Cup of Joe – November 18, 2022

Speaker Nancy Pelosi (D-CA) announced that she will step down as the Democratic leader but will remain a member of the House of Representatives.  Said Pelosi: ”I will not seek re-election to democratic leadership in the next congress. For me, the hour has come for a new generation to lead the democratic caucus that I so deeply respect.”  Tellingly, she noted that she has “enjoyed working with three presidents,” even though she served during four presidencies.

Pelosi will go down in history as one of the most effective Speakers and a truly extraordinary politician — perhaps the best of our generation.

Puck: “[I]nstead of riding high into retirement, as has long been assumed, or becoming ambassador to Italy—a diplomatic posting the White House has been holding open for her—Pelosi will announce that she plans to stay in Congress as a backbencher, roaming the halls in a sort of emeritus role and helping to guide Democrats through their turn in the minority.”

“The decision to step down from leadership was reached over the weekend, as I reported on Monday, after Pelosi crafted a retirement speech with the help of the celebrity historian and presidential biographer Jon Meacham, a favorite of the Democratic elite, including Joe Biden, for exactly these types of moments.”

Despite the lingering narrative of “Democrats in disarray,” it’s really just a myth.  It always has been.  Nancy Pelosi proved this again today when she stepped down as the Democratic leader. For nearly 20 years, Pelosi has wielded her gavel more effectively than any other congressional leader in recent history.

There were no internal skirmishes and scandals during her tenure like we saw with Newt Gingrich. She wasn’t forced out like John Boehner. And she didn’t have a president of her own party move against her like Paul Ryan.

Instead, Pelosi has worked effectively with moderates and progressives. She never lost control of her caucus.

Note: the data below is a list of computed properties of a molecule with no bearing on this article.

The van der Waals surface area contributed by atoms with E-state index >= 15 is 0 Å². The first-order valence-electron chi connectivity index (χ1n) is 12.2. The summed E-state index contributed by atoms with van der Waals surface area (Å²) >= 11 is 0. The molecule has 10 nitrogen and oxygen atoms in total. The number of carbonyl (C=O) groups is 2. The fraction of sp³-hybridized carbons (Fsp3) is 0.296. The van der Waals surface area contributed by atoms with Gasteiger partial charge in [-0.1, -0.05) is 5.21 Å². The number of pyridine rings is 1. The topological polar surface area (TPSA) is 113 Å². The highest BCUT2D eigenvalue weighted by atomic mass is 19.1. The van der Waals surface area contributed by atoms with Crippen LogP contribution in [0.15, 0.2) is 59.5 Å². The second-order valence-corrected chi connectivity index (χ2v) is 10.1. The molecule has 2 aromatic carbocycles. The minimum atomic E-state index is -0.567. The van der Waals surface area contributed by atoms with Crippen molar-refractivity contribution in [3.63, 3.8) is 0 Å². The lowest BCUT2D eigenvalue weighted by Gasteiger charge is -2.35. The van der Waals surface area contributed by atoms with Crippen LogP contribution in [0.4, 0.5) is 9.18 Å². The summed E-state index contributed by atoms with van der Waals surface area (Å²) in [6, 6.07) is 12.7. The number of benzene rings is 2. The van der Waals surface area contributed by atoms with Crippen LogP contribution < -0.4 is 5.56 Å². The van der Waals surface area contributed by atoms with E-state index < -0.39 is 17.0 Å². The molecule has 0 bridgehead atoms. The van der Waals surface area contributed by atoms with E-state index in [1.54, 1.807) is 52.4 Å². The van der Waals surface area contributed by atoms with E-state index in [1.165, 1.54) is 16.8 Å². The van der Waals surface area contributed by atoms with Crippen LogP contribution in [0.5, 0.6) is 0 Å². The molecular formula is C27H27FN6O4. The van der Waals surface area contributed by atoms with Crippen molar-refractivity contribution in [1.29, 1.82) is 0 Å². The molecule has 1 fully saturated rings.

Pelosi’s consistency has apparently continued to the end. Democrats will now see an orderly transition to a new generation of leaders, including Rep. Hakeem Jeffries (D-NY), Rep. Katherine Clark (D-MA) and Rep. Pete Aguilar (D-CA). It was Pelosi, of course, who lined up her successors.

The contrast with Republicans will become even more apparent in the coming weeks as Kevin McCarthy tries to corral a narrow majority into electing him as Speaker — and then trying to govern.

Rep. Steny Hoyer (D-MD) will also step down from Democratic leadership but remain in Congress, Punchbowl News reports. Rep. Jim Clyburn (D-SC) said he will run for Assistant Democratic Leader in the next Congress.

That sets up the new House Democratic leadership as Rep. Hakeem Jeffries (D-NY) as Minority Leader, Rep. Katherine Clark (D-MA) as Minority Whip and Rep. Pete Aguilar (D-CA) as Caucus Chair.

With Pelosi and Hoyer remaining in Congress, that means there will be no vacancies as Kevin McCarthy tries to get the votes needed to be Speaker.

Earlier, Rep. Adam Schiff (D-CA) “has decided not to seek a top House Democratic leadership post in the next Congress and is instead turning his focus to a potential Senate run,” Politico reports.

“History will note she is the most consequential Speaker of the House of Representatives in our history.” — President Biden, in a statement on Speaker Nancy Pelosi stepping down.

Sen. Patty Murray (D-WA) “will likely be the first woman to serve as Senate president pro tempore, a position that would place her third in line for the presidency,” the Seattle Times reports. “Murray will also likely chair the powerful Senate Appropriations Committee, controlling the federal purse strings and directing billions of dollars of spending.”

Politico: “McCarthy’s victory over internal critics on Tuesday marked the starting gun for a seven-week marathon. With his majority looking much thinner than many in both parties expected, he will need to persuade almost all of the 36 members who opposed him on Tuesday’s secret ballot to back him for the gavel in the public floor vote on Jan. 3.”

“While most of the conference’s anti-McCarthy votes went to Freedom Caucus challenger Rep. Andy Biggs (R-AZ), five House Republicans wrote in a different name for speaker and one abstained for a total of 37 in opposition — drawing a map for the Californian’s rocky path ahead to 218 votes.”

“At least one Republican lawmaker’s mix-up in casting a ballot for House GOP whip on Tuesday changed the outcome of the leadership race, with the member intending to vote for current Chief Deputy Whip Drew Ferguson (R-GA), who lost by one vote during the first round to National Republican Congressional Committee Chairman Tom Emmer (R-MN),” the Washington Examiner reports.

“The first ballot resulted in Republican Study Committee Chairman Jim Banks (R-IN) receiving 82 votes, Emmer having 72, and Ferguson receiving 71 votes, leading to Emmer and Banks facing off in the second round.”

“According to one senior GOP source in the room, the GOP lawmaker ‘committed to vote Drew on the first ballot and Tom Emmer on the second but mixed up the vote and voted for Tom Emmer on the first ballot, and that was the deciding vote and who went to the runoff against Banks.’